You might want to use something coarser for this, either a coarse stone (when you get one) or the sandpaper option as mentioned by @Nemo. Nonetheless, you could use it for practise and slowly remove the chips with your current setup.
 

inferno

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Just bought a sharpening setup that consists in:

Kitayama 8000
Naniwa Professional Stone 800
Shapton Pro 1000

Still waiting for Kitayama 4000 to become available (Sold out)
Also thinking in buying the Atoma 140

Not sure i kneed, at lest right now, a coarse stone like a 320/400 or something like that. Still a virgin in sharpening

Can i start with what i have right now or should i wait for the 4000? The Atoma will be just for levelling stones i suspect

I have a Sujihiki. a Mioroshi bouchou and a brand new Deba (Sakai Takayuki Tokujou)
The Mioroshi Bouchou will be my training knife and already has the tip broken and a small chip. As a single bevel will be a training for my deba. The sujihiki already would benefit from sharpening

All help much appreciated

Cheers and keep safe
the shapton pro and nanipro 800 will basically fill the same role. but i guess you knew that from before. its usually the most used stone so variation here is nice. i would keep both.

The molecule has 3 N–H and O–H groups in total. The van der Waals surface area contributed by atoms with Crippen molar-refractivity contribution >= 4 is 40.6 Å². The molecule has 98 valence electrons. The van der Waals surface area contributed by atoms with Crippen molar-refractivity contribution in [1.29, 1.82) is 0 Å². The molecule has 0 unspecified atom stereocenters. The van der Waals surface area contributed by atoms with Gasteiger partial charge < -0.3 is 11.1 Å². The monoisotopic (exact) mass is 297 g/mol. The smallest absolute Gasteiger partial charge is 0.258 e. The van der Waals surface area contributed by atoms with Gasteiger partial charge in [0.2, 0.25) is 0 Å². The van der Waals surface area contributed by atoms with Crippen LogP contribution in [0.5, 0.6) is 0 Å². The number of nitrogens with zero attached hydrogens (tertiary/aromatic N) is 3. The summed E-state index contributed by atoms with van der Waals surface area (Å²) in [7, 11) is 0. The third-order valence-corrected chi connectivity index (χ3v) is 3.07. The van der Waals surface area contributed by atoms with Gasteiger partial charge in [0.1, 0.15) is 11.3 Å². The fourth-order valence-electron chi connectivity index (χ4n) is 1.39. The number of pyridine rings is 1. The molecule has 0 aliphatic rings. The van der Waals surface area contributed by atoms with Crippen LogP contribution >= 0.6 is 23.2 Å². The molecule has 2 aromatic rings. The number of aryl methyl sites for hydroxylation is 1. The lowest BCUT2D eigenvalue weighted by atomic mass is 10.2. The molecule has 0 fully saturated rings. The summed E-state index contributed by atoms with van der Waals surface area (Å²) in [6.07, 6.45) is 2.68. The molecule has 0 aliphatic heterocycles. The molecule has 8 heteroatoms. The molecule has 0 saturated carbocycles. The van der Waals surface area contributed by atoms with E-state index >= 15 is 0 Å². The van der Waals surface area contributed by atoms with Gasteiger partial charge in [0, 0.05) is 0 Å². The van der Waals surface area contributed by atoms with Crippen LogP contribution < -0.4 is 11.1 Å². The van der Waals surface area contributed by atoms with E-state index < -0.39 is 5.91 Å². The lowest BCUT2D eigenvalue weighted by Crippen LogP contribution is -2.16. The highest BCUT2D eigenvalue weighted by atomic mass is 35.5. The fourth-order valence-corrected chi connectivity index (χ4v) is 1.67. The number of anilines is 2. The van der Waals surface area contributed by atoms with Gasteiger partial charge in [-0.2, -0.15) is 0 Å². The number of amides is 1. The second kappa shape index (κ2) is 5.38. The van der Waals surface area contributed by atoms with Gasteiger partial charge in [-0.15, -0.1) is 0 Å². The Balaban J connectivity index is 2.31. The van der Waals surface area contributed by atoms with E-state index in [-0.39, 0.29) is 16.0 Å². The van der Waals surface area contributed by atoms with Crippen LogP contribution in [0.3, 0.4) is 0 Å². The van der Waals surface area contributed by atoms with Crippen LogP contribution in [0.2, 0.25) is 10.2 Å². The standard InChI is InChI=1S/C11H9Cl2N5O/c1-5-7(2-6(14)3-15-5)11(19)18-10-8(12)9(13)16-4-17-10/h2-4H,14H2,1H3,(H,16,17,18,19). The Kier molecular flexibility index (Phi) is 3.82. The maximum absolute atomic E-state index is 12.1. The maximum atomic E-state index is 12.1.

instead of the kit4k you can get a glass 4k or 3k. i have all those and the kit 4k. the kit is softer and perhaps more forgiving. but the end result is the same. and i think the kit 4k is slower than the glass 4k. especially on powder and hss steels. but its not a deal breaker for me. it still works.

atoma 140 sounds good. i have the 400 and used that for flattening for several years. it works too.

for coarse stone i like the glass 220. and the shapton pro 220. the pro is softer and dishes faster. but its thicker. i think they will abrade the exact same amount of steel before finished though. i'd say the glass 220 is a better stone all over. get one of those!!
 

hijackn

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Yeah I'd say that you're more than set to start sharpening. I only had a single stone for a long time (the Chosera / Naniwa Professional Stone 800) and that alone was able to get my knives back to a decent sharpness.
This is my current situation - I only have the Naniwa 800. I've been happy to use it on my german style knives but I have a few nice (by my standards, not this forums standards haha) Masamoto knives I've been hesitant to touch since I'm worried I'll botch it. Do you have a recommended technique that gets the job done well without being overly fixated on perfection?
 

kayman67

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These stones won't make you ready, but you have them so see what you can do with them. At best, you will be satisfied. At worst, you might start chasing other stones, "easy" to sharpen alloys and so on.
 

Walla